Yamiche Alcindor Is Named Host of ‘Washington Week’ on PBS

Final month, when Yamiche Alcindor realized she would turn into the subsequent moderator of the PBS current-affairs present “Washington Week,” she instantly felt the emotion of the second.

“I principally immediately cried,” Ms. Alcindor recalled, “excited about Gwen.”

“Washington Week,” a peaceful redoubt within the shouty battleground of political tv, is most intently related to its longtime moderator Gwen Ifill, the pioneering journalist who broke obstacles as a Black lady within the Washington press corps.

Earlier than her demise in 2016, Ms. Ifill additionally turned a mentor to Ms. Alcindor, the White Home correspondent at “PBS NewsHour.” Beginning with the episode on Friday, Ms. Alcindor, 34, will take Ms. Ifill’s outdated chair on the helm of “Washington Week.” She succeeds Robert Costa, a reporter for The Washington Publish who took over in 2017 and left the present this 12 months.

PBS and WETA-TV, the Washington affiliate that produces this system, introduced the appointment of Ms. Alcindor on Tuesday.

“I understand how a lot ‘Washington Week’ meant to Gwen, and the way a lot she put her stamp on the legacy of the present,” Ms. Alcindor, who’s Haitian-American, mentioned in an interview. “I additionally really feel this unbelievable accountability to assume deeply about taking this on and making it a present that individuals wish to watch, that individuals will really feel resides as much as its nice legacy.”

Ms. Alcindor will proceed to cowl President Biden for “NewsHour,” whereas additionally staying on as a contributor to NBC Information and MSNBC. Beforehand, she was a reporter for The New York Instances and USA At the moment.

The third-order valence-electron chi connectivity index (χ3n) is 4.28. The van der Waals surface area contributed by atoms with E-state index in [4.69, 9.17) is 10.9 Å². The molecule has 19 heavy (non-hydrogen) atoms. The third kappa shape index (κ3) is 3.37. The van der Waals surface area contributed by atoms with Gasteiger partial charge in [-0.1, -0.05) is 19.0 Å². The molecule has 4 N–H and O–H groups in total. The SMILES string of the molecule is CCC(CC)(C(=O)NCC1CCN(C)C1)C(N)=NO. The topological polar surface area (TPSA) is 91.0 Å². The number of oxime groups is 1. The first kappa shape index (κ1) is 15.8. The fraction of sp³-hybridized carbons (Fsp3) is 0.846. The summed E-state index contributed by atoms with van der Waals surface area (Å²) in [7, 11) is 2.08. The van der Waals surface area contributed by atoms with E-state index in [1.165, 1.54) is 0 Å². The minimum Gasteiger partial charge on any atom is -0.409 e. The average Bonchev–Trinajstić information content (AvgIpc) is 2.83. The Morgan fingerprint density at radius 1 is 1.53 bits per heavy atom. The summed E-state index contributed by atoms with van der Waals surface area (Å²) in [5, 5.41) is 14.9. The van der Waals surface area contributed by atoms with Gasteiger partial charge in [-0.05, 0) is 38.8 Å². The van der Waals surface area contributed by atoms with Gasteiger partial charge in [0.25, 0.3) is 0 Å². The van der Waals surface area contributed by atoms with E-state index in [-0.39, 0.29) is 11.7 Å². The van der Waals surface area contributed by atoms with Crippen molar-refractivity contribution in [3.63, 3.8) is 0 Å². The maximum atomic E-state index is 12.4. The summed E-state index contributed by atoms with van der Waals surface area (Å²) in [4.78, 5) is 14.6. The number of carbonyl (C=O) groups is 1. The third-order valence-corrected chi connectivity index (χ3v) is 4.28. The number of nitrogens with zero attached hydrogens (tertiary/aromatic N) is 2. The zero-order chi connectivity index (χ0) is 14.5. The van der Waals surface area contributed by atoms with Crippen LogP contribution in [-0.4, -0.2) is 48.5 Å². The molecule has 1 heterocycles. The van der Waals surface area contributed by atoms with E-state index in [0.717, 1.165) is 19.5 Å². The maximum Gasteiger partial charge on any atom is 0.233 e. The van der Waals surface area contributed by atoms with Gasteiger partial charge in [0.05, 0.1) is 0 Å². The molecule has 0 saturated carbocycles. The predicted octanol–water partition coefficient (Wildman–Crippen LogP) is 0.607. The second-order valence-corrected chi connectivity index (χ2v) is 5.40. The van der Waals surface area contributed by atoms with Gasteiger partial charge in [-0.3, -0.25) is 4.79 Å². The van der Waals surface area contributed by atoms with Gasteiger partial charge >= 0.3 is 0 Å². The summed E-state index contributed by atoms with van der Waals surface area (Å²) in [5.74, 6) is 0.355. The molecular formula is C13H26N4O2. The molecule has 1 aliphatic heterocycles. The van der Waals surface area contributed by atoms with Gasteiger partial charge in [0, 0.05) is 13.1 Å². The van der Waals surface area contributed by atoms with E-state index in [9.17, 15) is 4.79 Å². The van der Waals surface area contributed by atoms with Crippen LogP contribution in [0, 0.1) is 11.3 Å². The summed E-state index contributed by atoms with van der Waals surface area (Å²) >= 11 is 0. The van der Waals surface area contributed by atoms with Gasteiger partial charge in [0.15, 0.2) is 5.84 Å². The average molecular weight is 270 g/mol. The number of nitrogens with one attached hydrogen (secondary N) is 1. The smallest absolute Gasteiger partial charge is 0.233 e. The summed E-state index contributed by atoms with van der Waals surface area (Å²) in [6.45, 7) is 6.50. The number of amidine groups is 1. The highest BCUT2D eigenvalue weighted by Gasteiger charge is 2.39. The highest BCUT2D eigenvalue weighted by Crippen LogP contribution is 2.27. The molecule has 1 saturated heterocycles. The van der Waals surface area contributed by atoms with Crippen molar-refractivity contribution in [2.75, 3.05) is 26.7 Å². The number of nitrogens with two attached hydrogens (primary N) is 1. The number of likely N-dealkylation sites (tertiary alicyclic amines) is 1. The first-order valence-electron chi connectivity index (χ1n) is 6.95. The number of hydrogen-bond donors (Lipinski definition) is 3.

She mentioned that she had been a “Washington Week” viewer since faculty, and that she needed to widen the scope of a present generally steeped in D.C. arcana. She additionally plans to take care of the civil tone — “a way of respect and respectability,” as she put it — that has been the present’s signature since its 1967 debut.

“There could be this sense, if you find yourself working and residing in Washington, that all the things is about what’s occurring in D.C.,” Ms. Alcindor mentioned. “A lot of what has guided my journalism is, how are susceptible populations being impacted by these insurance policies? That can be my guiding gentle.”

As a White Home reporter, Ms. Alcindor gained some fame as a frequent goal of former President Donald J. Trump’s ire at information conferences. On one occasion in 2018, Mr. Trump labeled her query as “racist” after she requested if his insurance policies had emboldened white nationalists. “As a Black lady, it wasn’t the primary time that somebody had focused me or mentioned one thing about me that I knew to not be true,” Ms. Alcindor recalled.

When Ms. Alcindor was first booked as a visitor on NBC’s “Meet the Press,” she mentioned, she known as Ms. Ifill “in a panic.”

She recalled Ms. Ifill’s recommendation: “She principally advised me, ‘You’re a reporter who is aware of simply as a lot because the folks round that desk. You earned this, and you’re prepared for this.’”

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